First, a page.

, Volume 158, Issue 6, pp 739-749

Flight of the honey bee

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Using manometric and gas analytical methods oxygen consumption \(\dot V_{O_2 }\) , carbon dioxide production \(\dot V_{CO_2 }\) , respiratory quotientRQ, (Fig. 1A-C) and thorax surface temperature difference ΔT ts (Fig. 3) were determined in single bees. The animals were either sitting in respiratory chambers or were suspended by the scutum, in which case they were resting, ‘walking’ (turning a small polystyrene ball) or flying in a closed miniature wind tunnel.

During resting (sitting in Warburg vessels) at an ambient temperatureT a=10°C,RQ was 1.01±0.2 (n=905) with variations due to method (Fig. 1D, E).RQ values during walking were determined in single cases. In no case were they significantly different from 1.00. After the first 10 min of flight meanRQ was 1.00±0.04. It was significantly smaller than 1.00 (RQ=0.97) only during the last 5% of long-time flights (mean flight duration 58.8±28.8 min). With the exception of near-exhaustion conditions no signs of fuels other than carbohydrates were found.

Metabolic rateP m was 19.71±21.38 mW g−1 during ‘resting’ at 20°C≤T a≤30°C indicating that many resting bees actively thermoregulate at higherT a. After excluding bees which were actively thermoregulating, by an approximationP m was 5.65±2.44 mW g−1 at 20°C≤T a≤30°C. ‘True resting metabolic rate’ for sitting bees atT a=10°C was 1.31±0.53 mW g−1 (Fig. 2A, B).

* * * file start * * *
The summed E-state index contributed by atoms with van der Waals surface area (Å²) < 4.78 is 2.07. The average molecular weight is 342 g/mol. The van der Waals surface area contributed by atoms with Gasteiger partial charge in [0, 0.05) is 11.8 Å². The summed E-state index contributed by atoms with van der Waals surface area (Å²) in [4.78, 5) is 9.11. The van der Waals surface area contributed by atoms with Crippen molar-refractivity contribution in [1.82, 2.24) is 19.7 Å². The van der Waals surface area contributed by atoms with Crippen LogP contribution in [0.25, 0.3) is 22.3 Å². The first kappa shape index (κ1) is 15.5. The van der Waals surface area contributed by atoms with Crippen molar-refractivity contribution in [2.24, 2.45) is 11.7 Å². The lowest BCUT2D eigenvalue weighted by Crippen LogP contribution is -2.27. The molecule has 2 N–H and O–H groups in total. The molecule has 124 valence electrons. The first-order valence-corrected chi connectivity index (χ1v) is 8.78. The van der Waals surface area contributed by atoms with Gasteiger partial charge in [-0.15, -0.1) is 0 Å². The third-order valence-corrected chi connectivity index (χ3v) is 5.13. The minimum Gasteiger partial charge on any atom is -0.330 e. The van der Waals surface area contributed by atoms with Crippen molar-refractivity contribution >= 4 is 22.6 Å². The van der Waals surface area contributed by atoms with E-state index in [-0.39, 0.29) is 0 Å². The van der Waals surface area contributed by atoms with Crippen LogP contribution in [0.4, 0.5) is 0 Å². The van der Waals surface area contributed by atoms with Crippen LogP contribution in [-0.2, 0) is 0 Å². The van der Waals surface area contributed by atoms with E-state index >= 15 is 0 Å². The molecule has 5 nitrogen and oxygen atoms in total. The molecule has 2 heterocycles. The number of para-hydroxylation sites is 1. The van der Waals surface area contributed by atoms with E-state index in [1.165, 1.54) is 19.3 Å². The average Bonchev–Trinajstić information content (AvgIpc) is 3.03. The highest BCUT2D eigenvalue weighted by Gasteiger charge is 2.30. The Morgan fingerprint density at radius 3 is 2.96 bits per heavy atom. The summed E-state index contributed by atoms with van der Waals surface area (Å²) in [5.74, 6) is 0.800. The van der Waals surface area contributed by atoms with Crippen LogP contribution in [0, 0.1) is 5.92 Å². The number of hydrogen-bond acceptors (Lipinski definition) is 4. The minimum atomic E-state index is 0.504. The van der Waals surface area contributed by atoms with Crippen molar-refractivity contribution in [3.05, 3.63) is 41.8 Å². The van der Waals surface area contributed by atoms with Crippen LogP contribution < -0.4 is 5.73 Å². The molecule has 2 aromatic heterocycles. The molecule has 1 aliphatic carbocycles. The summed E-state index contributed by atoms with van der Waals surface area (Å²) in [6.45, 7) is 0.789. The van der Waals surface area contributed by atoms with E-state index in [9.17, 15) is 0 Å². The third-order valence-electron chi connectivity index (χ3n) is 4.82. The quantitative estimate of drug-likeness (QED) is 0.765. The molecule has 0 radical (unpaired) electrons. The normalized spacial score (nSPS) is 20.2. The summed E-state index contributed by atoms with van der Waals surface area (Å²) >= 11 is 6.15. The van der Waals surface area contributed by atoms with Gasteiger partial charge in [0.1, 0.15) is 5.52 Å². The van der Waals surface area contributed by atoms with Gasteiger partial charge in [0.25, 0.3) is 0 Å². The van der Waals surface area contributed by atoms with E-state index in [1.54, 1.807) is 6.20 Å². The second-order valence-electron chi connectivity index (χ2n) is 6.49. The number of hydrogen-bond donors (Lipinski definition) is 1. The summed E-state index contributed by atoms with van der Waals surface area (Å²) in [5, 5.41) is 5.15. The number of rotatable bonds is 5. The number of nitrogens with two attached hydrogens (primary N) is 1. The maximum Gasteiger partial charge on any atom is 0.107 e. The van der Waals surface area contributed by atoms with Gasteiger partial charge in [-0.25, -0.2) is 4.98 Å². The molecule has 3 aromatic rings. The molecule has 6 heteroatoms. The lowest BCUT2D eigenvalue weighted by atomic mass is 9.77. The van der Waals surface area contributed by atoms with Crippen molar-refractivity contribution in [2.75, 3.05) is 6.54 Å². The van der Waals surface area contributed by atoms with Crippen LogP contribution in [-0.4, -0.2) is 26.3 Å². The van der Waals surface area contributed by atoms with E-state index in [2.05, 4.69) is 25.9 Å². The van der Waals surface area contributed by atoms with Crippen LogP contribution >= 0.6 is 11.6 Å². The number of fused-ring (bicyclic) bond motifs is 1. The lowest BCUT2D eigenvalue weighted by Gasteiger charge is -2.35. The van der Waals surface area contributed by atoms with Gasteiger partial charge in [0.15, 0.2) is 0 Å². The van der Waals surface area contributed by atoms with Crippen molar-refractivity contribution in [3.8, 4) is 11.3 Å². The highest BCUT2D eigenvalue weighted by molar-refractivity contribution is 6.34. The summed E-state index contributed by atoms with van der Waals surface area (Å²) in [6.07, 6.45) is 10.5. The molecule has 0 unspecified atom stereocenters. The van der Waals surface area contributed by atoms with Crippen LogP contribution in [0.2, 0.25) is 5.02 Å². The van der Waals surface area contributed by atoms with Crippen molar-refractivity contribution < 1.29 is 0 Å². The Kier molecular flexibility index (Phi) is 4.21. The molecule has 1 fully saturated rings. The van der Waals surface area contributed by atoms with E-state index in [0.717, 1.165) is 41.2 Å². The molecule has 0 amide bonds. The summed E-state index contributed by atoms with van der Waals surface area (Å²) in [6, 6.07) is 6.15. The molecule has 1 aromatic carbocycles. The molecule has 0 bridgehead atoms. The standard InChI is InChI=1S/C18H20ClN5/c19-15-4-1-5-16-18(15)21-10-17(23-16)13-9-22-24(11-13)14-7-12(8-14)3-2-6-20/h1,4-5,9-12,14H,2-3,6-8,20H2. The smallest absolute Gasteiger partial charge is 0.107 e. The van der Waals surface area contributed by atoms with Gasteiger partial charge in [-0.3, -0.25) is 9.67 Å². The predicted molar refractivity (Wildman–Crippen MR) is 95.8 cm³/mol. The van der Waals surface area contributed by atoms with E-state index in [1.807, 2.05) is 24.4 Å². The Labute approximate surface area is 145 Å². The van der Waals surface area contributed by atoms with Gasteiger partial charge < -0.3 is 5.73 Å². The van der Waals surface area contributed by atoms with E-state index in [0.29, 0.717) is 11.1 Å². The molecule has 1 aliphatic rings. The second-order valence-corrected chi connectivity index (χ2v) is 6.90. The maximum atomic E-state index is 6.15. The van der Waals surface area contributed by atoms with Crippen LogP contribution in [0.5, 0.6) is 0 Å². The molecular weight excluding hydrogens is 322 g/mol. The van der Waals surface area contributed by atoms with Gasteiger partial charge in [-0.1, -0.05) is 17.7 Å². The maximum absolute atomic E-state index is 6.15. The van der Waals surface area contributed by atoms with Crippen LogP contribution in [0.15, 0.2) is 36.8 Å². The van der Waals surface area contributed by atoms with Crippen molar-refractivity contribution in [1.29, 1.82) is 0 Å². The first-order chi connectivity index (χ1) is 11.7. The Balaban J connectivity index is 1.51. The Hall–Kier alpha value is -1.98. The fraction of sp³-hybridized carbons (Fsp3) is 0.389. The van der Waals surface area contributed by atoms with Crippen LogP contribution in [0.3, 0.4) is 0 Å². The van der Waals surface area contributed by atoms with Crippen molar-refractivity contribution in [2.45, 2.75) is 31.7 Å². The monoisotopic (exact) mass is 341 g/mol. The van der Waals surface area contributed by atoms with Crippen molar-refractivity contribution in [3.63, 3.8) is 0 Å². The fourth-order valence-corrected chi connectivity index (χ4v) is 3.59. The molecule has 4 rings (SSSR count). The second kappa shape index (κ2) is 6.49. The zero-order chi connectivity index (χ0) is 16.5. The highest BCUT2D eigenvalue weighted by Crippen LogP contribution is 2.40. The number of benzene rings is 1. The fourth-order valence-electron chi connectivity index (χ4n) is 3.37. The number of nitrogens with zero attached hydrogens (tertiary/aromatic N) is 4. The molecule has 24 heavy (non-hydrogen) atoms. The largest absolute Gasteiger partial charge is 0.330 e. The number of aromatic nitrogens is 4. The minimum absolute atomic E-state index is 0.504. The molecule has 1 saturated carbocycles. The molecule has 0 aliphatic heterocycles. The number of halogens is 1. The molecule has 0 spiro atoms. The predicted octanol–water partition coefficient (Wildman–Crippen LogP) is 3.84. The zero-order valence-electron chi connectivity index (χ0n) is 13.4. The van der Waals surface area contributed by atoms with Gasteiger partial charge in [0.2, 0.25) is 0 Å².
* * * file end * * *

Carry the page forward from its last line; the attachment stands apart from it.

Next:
A significant negative correlation was found between relative (specific) oxygen consumption \(\dot V_{O_2 }\) rel and body massM b at 85 mg≤M b≤150 mg.

At 0°C≤T ts≤16.5°C a significant (α-0.01) positive correlation was found between \(\dot V_{O_2 }\) and ΔT ts in single resting bees: \(\dot V_{O_2 }\) ΔT Ts+0.099, or betweenP m and ΔT ts:P m=1.343 ΔT ts+0.581 (Fig. 3D) \(\dot V_{O_2 }\) in ml h−1,P m in mW,T in °C).

During walking (duration 13.15±5.71 min,n=13) at 12.5°C≤T a≤21°C a stable ΔT ts of 11.41±3.37°C, corresponding to 167 mW g−1, was reached for 80 to 90% of the walking time (Fig. 4B).

During wind tunnel flights of tethered animals the minimal metabolic power measured in exhaustion experiments was 240 mW g−1. Calculation of factors of increase inP m is of limited value in poikilotherms, in which true resting conditions are not exactly defined.